Accessories: August 2012 Archives
I run a mobile library out of the back of my car. The book list is ever revolving and there always seems to be at least 10 books back there at a given time. My little one loves books and if I need to run errands, I need to have a constant supply. I designed this Back Seat Car Organizer to fit her mobile library but it can easily be used for art supplies, toys, diapering needs (for the babies) or whatever your child needs to get through a trip out and about. My organizer slips onto the back of a car seat and features 3 pockets, 2 big and 1 small. While looking for a great place to take pictures I discovered that this organizer is perfect for other locations in the house that need a space to store kid supplies. You can hang it on your stairs for the "you need to take this stuff upstairs" stuff, hang it from a coat hook for school supplies in the mud room or mount it by bunk beds for books or in a closet for hair and toiletries. The ideas are endless as long as you have a need. The finished Back Seat Car Organizer is 21'' h by 13.5'' w.
To make your own you will need:
1 yd of heavy canvas fabric for lining
1 yd of quilting cotton if making all pockets the same or
¼ yd for small pocket
¼ yd for medium pocket
½ yd for large pocket
Plus approx. 2 yd of 2.5'' bias trim for edging and strap
Instructions (all seams are ½'' unless stated otherwise):
From canvas cut:
Two 21''x13.5'' pieces for body
One 17''x13.5'' for large pocket
One 12''x13.5'' for medium pocket
One 6''x'13.5'' for small pocket
From Quilting Cotton cut (sub in various prints if you want a different print for each pocket)
One 17''x13.5'' for large pocket
One 12''x13.5'' for medium pocket
One 6''x'13.5'' for small pocket
With RS together, pin all pocket pieces together and stitch across the top (one of the 13.5'' sides). Press seam open then press WS together and pin 3 open sides together for all pockets. Topstitch across the top, finished edge.
Baste 2 body canvas pieces together. Pin Large Pocket in place, lining up bottom and side raw edges. On each side, mark 10'' down from top. Starting at top finished edge, stitch down one side, pivoting at the 10'' mark, stitching across to 2nd 10'' mark and back up to the top, back stitch at both ends. This shortens the pocket so it isn't a deep cavern that will eat your books.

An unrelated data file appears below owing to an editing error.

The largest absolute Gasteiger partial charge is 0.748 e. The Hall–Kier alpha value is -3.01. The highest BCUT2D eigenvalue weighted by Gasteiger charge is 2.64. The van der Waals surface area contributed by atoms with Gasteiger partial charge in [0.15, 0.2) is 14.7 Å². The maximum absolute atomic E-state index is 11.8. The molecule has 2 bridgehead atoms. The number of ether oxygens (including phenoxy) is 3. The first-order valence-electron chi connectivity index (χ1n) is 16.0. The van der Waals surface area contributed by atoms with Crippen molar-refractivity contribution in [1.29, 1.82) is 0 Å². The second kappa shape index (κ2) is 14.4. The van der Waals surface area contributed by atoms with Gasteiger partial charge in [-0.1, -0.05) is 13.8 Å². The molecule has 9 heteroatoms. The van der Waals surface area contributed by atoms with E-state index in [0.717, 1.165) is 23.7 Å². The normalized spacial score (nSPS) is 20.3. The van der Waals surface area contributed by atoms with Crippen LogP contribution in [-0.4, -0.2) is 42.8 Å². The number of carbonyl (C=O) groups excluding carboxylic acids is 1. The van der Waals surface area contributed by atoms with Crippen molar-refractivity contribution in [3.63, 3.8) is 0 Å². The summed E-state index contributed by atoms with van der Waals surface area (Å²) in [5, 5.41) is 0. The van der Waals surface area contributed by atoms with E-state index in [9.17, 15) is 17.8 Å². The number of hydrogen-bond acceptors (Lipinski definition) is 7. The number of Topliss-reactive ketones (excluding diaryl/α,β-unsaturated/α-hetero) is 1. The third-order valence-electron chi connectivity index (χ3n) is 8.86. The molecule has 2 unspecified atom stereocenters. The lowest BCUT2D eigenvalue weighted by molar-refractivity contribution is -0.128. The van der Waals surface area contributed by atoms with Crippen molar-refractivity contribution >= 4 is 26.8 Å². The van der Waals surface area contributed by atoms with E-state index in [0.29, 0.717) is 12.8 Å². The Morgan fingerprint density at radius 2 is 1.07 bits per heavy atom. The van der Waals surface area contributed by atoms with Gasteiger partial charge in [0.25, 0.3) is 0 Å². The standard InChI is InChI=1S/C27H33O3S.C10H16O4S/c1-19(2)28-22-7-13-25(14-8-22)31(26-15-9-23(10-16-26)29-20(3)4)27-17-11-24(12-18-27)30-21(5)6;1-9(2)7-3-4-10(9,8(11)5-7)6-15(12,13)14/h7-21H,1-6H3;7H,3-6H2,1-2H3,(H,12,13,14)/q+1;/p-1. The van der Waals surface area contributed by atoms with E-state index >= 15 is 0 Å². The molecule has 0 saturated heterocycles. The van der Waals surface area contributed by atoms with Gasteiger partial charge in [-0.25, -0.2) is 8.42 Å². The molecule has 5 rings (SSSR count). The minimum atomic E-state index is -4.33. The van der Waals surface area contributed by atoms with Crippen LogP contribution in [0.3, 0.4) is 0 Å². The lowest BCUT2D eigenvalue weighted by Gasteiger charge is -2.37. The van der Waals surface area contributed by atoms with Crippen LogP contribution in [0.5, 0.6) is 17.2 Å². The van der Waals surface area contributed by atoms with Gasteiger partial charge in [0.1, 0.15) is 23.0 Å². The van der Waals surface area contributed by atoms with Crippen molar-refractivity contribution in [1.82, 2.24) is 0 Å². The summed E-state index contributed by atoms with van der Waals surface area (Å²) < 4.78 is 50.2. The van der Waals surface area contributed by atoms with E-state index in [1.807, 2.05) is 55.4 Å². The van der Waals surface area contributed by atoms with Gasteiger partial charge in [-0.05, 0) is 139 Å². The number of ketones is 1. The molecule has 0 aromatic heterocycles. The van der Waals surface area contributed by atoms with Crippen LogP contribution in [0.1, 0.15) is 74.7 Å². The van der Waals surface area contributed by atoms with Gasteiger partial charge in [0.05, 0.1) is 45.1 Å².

Pin medium and small pockets in place, matching bottom and sides and baste in place. Square up everything with a ruler and a rotary cutter now if you want.
Apply bias trim, starting at the center bottom and working your way around the entire edge of the organizer.
To make your snap straps, you can either serge your straps like me or stitch up 15'' of your remaining double folded bias trim. Cut your strap into 2 pieces, one 7'' and one 8''. Double fold ½'' at one end of the 8'' strap and apply the female snap according to your package instructions (check out my post on snaps here for extra help). The snap will hold the double fold in place so you don't need to sew it first. Repeat for second strap with male snap and place a second male snap 1'' down from the first. Pin your snap straps 2.5'' in from each side on top of the organizer and stitch in place twice for extra durability.
Enjoy your new Back Seat Car Organizer. I have another on my cutting table already for baby #2. It will initially be used for wipes, pacifiers, bibs, diapers and burp cloths and hopefully evolve to books as well from there!
I love to decorate for Halloween but I dislike the appearance of many decorations during the day though they are amazing at night. I try to incorporate as many spectacles as possible that look great day and night. That is one reason I made these Halloween Votive Luminaries. They look super spooky at night when they are all lit up and just as festive during the day when the vinyl covered cotton print is the star. These vinyl luminaries are easy to make so you can whip up a dozen to line your sidewalk, sit in your windows or as a centerpiece for a party. You can make them for other holidays or any day just by your fabric choices. Try a Christmas print for a holiday open house. A solid in your little one's favorite color with his/her name cut out would be perfect for a birthday decoration. You can also try some burlap with ribbon trim to add some bohemian charm to a brunch. The vinyl covering makes it easier to cut out designs and adds stability so your luminaries will last well past the special occasion.
To make your own Halloween Luminary you will need:
Approx ¼ yd of fabric for 1 luminary (Check out our Halloween Quilting Cotton section)
Approx ¼ yd of Heat n Bond Vinyl
A votive holder or pint size mason jar (like I used)
Tea light or flameless small candle or LED light
Measure around the widest part of your votive and add 1'' for seam allowance for the width and make it about 4-5 taller than your votive. I cut my fabric to 12'' wide by 10'' tall to fit around my pint size mason jar.
Apply the vinyl to the RS of your fabric according to the directions. Use your paper back to draw your luminaries design and then cut it out using scissors or craft knife. Fold over the top and bottom ½'' and top stitch in place. This is not necessary to prevent fraying but does add stability to your luminaries. With RS together stitch up your 2 short sides to make a tube. Carefully turn your tube RS out and smooth out the vinyl covered cotton. Slip it over your votive, add a candle and enjoy your Halloween decoration in the day time or night.
You can even try using your paper punches for this project to create a lace effect or add polka dots all over with a hole punch. These luminaries are fast and fun and store flat as a bonus!
***If you want to use poly fabrics instead of cottons, make sure your use a press cloth when applying the vinyl and also use a flameless or LED light instead of a real candle.
WARNING: Extreme glitter ahead.
For my first shoes-periment, I decided to work with a pair of sport Mary Janes. I love these shoes -- so much that I bought several identical pair when they were available. So I can easily spare a pair for a crafty project.